U.S. Transportation Secretary Slater Announces Requirement To Make Large Truck Trailers More Visible
Topics: Rodney E. Slater
Federal Highway Administration
March 26, 1999
FOR IMMEDIATE RELEASE
Friday, March 26, 1999
Contact: David Longo
U.S. Secretary of Transportation Rodney E. Slater today announced a Federal Highway Administration (FHWA) requirement that trucking companies install reflective tape or reflectors on trailers so they can be more easily seen. The rule is part of a U.S. Department of Transportation effort to reduce the number of crashes of passenger cars into truck trailers at night and in times of reduced visibility.
"This requirement will prevent injuries and save lives, underscoring President Clinton’s highest transportation priority—safety," Secretary Slater said. "Making truck trailers more easily seen will help prevent crashes and thus improve the quality of life in communities across America and make them more livable."
FHWA Administrator Kenneth R. Wykle said that the final rule symbolizes the department’s commitment to exploring new ways to improve highway safety. It is the first time that the agency has required trucking companies to retrofit vehicles to meet a new vehicle standard. The department’s National Highway Traffic Safety Administration since 1993 has required trailer manufacturers to equip new trailers with red and white reflective tape or reflex reflectors.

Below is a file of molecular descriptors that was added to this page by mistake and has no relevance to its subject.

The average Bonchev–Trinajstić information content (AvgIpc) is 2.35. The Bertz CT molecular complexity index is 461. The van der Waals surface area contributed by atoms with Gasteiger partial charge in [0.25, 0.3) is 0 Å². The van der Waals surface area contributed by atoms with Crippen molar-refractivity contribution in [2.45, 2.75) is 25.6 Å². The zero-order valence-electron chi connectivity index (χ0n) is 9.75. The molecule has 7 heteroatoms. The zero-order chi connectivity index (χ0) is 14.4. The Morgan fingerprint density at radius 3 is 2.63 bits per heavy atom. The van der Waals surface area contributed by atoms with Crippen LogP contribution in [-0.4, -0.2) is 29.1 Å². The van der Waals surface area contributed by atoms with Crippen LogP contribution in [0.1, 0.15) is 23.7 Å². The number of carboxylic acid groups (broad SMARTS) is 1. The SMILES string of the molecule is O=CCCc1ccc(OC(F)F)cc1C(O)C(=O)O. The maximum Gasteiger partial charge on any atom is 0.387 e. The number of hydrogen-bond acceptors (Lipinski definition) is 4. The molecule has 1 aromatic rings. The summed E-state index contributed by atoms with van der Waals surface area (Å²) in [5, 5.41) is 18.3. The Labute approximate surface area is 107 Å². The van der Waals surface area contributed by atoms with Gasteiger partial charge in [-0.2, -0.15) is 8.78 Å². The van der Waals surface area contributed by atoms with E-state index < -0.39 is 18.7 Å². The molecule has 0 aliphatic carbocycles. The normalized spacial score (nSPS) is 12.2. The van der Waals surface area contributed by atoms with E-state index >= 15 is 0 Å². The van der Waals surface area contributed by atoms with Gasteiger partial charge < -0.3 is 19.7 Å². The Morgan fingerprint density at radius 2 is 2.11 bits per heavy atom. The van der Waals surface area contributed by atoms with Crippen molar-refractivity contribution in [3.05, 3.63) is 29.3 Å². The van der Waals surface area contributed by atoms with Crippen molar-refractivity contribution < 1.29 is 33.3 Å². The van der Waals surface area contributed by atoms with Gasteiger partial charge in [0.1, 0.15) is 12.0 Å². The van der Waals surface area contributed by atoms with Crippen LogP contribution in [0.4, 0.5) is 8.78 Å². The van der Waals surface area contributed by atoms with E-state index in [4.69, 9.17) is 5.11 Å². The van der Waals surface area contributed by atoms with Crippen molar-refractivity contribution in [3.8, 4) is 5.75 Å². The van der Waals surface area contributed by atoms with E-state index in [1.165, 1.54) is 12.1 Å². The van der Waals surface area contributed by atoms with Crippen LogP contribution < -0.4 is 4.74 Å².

The final rule, applicable to trailers manufactured before Dec. 1, 1993, becomes effective 60 days after publication in the Federal Register and requires motor carriers to complete retrofitting of older trailers within two years of the effective date.
As part of today’s rulemaking, the FHWA is allowing motor carriers that have voluntarily fitted pre-1993 trailers with colors other than red and white tape to continue using the non-conforming colors for 10 years. However, the rule requires that, at the end of the 10-year transition period, all trailers must be equipped with red-and-white reflective tape or reflex reflectors.
According to the FHWA, this rulemaking will save more than 100 lives and prevent more than 1,700 injuries associated with passenger cars colliding with trailers over the next 10 years. In addition, the rule will prevent approximately 2,550 property-damage-only crashes.
The rule is available to the public in the DOT Docket (Docket Number 1997-2222), will be posted on the Internet at http://dms.dot.gov/ after 6 p.m. EST and also will be in the Federal Register next week.
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